"I don't know. Whatever the Earth-stinks enjoy doing in their free time." Their eyes met then, their faces close as Dib looked deeply into Zim's ruby orbs, trying to figure him out. This seemed like unusual behaviour, but Dib took a deep breath and swallowed back his fears. Maybe Zim was just trying to make an effort, in which case he shouldn't ruin it by being suspicious.
"Fine." Dib released Zim and began to sit up, stretching his aching body and rubbing the sleep from his eyes before reaching for his glasses. "Do you want to go into town or something?" Zim seemed to ponder it for a moment.
"We've done that plenty. I'm fed up of all the noise and the stench of humans. Can't we go somewhere different? Somewhere quieter?" He asked hopefully.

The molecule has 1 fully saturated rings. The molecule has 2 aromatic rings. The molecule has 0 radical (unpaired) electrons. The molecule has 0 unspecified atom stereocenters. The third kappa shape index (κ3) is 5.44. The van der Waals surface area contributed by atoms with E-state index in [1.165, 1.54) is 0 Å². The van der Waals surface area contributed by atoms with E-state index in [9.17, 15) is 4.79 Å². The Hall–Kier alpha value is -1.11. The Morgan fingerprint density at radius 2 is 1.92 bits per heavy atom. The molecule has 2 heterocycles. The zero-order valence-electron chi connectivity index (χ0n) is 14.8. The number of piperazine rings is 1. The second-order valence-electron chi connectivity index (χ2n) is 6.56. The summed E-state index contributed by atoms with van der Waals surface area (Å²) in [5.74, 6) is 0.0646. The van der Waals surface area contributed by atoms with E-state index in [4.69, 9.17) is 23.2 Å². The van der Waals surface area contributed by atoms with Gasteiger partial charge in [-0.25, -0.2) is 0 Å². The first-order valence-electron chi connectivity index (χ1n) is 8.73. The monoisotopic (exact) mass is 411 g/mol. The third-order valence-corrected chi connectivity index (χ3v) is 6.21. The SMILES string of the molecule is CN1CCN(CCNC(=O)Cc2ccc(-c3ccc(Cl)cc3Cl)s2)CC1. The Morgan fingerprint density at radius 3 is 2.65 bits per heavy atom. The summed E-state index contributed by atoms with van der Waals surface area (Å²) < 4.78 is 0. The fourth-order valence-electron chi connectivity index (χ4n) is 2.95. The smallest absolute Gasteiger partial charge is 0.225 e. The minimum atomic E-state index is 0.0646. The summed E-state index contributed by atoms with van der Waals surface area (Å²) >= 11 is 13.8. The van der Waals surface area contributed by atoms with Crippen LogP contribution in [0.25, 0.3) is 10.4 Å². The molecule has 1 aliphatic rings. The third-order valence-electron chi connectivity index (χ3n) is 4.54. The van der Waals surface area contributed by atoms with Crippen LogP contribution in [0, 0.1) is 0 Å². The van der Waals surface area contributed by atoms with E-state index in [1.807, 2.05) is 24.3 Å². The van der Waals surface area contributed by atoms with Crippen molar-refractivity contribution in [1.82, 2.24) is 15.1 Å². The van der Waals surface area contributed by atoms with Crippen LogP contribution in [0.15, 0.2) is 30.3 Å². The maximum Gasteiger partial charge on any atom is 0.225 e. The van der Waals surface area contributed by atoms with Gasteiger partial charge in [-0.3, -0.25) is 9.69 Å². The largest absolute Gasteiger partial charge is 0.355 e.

"I guess we could get out of town, go to a nature reserve or something like that? Explore a bit?" Zim smiled at this and nodded. "Fine. You go find somewhere on my laptop, check bus times and print a map or something. I'll go get washed." Zim sprang off instantly to do his bidding and Dib gawped after him. What on Earth had gotten in to him? He'd have to just play along for now.
Before long they were jostling in the queue for a bus out of town. Zim huffed at the crowd, scowling impatiently as they tried to find a seat, his eyes shooting daggers at any human that dared get too close to him.
"What are you pouting for? We're doing what you wanted." Dib teased him as they squeezed down the aisle to a pair of free seats. He was much more used to public transport than Zim was.
"It's disgusting in here. It's too loud and it's hot and sticky and it smells." Zim grumbled, hunkering down in his narrow seat. Dib smirked at the sulking alien. "How long do we have to endure this for?"